Wishing you a peace-filled Thanksgiving and a happy holiday season. Don't let any scorpions bite you -- unless they're blue.
Since today is a national holiday, and since the weather is rainy in some parts of the country, we start our monthly recap with a highly unusual suggestion: Take the time to read the most amazing article you didn't (yet) see in the Classical Medicine Journal.
Published in last week's New York Times Science section, and promptly picked up on public and alternative radio, this fascinating analysis explains how scientists are using bacterial genome sequencing to solve medical mysteries ranging from random individual infections to plagues. Let your imagination run wild to imagine future applications. And once you're hip to the language and hooked on the subject, read the follow-up story detailing how scientists are trying to use the genome of bacterium from skeletons in a 14th-century graveyard in London to figure out what caused the Black Death.
"In other news..."
Most-read story in August was about break-through research and collaboration between Ayurvedic medicine and nanotechnology that is resulting in a very promising new treatment for prostate cancer. Seems that infusing gold nanoparticles in a chemical soup partly prepared from herbs such as tea leaves and cinnamon can eradicate some tumors without side effects, radiation, or chemotherapy. Another exciting example of East and West working together for the greater good of all.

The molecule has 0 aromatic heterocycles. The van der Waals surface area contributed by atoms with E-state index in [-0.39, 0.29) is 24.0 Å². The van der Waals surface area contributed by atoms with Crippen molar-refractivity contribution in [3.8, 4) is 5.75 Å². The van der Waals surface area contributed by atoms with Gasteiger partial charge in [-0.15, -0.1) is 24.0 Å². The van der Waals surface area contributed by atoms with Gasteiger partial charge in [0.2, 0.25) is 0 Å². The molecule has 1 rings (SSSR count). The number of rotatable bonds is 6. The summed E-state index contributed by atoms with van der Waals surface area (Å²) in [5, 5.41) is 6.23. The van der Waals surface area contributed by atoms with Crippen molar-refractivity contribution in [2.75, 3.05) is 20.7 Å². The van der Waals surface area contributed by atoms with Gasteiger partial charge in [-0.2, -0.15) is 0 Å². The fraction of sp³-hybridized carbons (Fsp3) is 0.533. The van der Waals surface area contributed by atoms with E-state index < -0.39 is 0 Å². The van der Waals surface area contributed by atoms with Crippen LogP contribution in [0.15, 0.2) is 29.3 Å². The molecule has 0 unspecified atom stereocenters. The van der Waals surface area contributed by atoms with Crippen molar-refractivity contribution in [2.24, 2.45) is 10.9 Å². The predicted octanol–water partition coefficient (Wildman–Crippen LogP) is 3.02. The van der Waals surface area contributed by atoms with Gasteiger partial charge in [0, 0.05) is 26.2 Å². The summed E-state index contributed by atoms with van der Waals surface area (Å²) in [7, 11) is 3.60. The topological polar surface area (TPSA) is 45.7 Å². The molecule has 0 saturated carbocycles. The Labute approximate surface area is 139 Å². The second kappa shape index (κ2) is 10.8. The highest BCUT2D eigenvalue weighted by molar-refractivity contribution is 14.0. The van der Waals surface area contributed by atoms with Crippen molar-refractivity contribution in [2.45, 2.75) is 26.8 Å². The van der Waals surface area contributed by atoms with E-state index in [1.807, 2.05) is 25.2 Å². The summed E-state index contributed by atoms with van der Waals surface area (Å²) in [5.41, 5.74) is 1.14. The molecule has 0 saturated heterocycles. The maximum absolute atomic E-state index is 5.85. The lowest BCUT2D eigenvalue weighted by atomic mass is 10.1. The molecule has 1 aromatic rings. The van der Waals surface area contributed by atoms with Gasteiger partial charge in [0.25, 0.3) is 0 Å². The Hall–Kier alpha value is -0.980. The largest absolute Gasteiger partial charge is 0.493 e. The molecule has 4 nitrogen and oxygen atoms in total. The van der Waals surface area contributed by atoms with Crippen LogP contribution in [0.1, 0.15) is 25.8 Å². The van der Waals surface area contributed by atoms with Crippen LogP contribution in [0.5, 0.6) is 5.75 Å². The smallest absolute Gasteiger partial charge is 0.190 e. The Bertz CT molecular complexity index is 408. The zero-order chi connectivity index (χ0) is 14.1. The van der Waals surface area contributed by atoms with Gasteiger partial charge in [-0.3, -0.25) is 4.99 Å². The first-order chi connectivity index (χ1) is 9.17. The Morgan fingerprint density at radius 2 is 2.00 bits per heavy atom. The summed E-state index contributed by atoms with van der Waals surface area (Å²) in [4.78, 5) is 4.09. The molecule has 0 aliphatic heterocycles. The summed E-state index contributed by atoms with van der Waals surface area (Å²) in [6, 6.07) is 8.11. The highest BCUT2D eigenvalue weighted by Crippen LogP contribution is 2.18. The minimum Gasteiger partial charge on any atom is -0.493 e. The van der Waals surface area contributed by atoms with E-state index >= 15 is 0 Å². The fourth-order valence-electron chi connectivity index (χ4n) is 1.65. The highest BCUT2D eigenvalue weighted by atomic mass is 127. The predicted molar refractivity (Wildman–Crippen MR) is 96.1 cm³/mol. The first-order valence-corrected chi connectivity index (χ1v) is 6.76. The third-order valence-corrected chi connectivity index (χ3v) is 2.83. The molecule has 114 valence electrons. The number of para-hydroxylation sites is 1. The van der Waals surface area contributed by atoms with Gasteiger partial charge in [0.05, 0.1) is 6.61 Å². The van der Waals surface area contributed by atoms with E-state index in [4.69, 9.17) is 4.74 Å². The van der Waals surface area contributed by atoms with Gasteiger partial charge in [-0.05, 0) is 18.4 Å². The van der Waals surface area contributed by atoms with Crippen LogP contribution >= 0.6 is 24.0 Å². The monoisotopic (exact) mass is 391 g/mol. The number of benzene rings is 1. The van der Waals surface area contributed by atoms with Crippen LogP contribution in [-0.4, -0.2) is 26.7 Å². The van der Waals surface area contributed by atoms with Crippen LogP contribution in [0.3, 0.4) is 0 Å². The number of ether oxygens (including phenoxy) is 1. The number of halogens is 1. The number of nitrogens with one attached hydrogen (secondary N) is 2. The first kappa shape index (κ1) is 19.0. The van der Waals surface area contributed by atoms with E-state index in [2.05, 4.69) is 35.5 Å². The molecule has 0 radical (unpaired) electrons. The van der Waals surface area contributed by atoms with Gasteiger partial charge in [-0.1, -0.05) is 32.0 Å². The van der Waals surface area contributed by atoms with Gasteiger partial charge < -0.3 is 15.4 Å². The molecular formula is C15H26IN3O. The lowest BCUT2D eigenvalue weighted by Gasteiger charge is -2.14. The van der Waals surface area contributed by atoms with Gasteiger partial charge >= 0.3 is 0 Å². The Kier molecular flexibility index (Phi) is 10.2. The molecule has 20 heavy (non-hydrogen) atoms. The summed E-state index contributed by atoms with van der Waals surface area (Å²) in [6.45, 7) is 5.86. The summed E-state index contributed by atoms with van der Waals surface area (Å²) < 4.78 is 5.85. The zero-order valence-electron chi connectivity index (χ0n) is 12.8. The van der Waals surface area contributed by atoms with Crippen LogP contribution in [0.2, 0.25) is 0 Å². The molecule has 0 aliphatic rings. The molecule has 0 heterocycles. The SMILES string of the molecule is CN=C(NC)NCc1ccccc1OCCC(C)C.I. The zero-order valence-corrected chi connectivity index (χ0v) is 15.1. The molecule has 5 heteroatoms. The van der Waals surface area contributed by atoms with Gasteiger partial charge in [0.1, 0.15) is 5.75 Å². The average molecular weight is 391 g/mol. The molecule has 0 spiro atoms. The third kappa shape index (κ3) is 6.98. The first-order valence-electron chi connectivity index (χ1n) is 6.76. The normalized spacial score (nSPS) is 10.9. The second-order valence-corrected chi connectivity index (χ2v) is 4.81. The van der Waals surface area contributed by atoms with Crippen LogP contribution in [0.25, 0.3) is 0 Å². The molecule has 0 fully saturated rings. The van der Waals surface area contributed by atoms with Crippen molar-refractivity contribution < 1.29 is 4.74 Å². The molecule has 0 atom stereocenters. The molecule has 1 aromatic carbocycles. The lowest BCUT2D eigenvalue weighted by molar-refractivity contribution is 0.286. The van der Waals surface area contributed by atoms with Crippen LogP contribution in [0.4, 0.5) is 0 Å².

Concerns about a possible link between diabetes and statin drugs continued to draw readers who are researching options for therapy. Since stopping these drugs can be dangerous, people taking a statin must work with their MD on any reduction. But before starting, consider trying some of the safer, natural alternatives first.
Another surprising story about mammograms and breast cancer mortality: Analysis of data from six European countries shows that the prevalence mammogram screening cannot statistically explain the reduction in breast cancer mortality in the countries. Any lower mortality rate is a good thing and breast cancer screening is a good thing but for reasons not yet understood, the later does not depend on the former. But no, this should not be viewed as an excuse to skip the screening method you choose.
Finally, some really good reasons to combine two super-foods for a tasty treat that's good for every part of you: Avocados and Cilantro. Fresh guacamole, anyone? Enjoy the flavors and aromas of summer as we prepare for the seasons to change anew. At leas, that will happen in some parts of the world. Here in Florida, we long for the season when every glass surface isn't covered with the condensation of the humid air outdoors.Forward to a Friend (link below)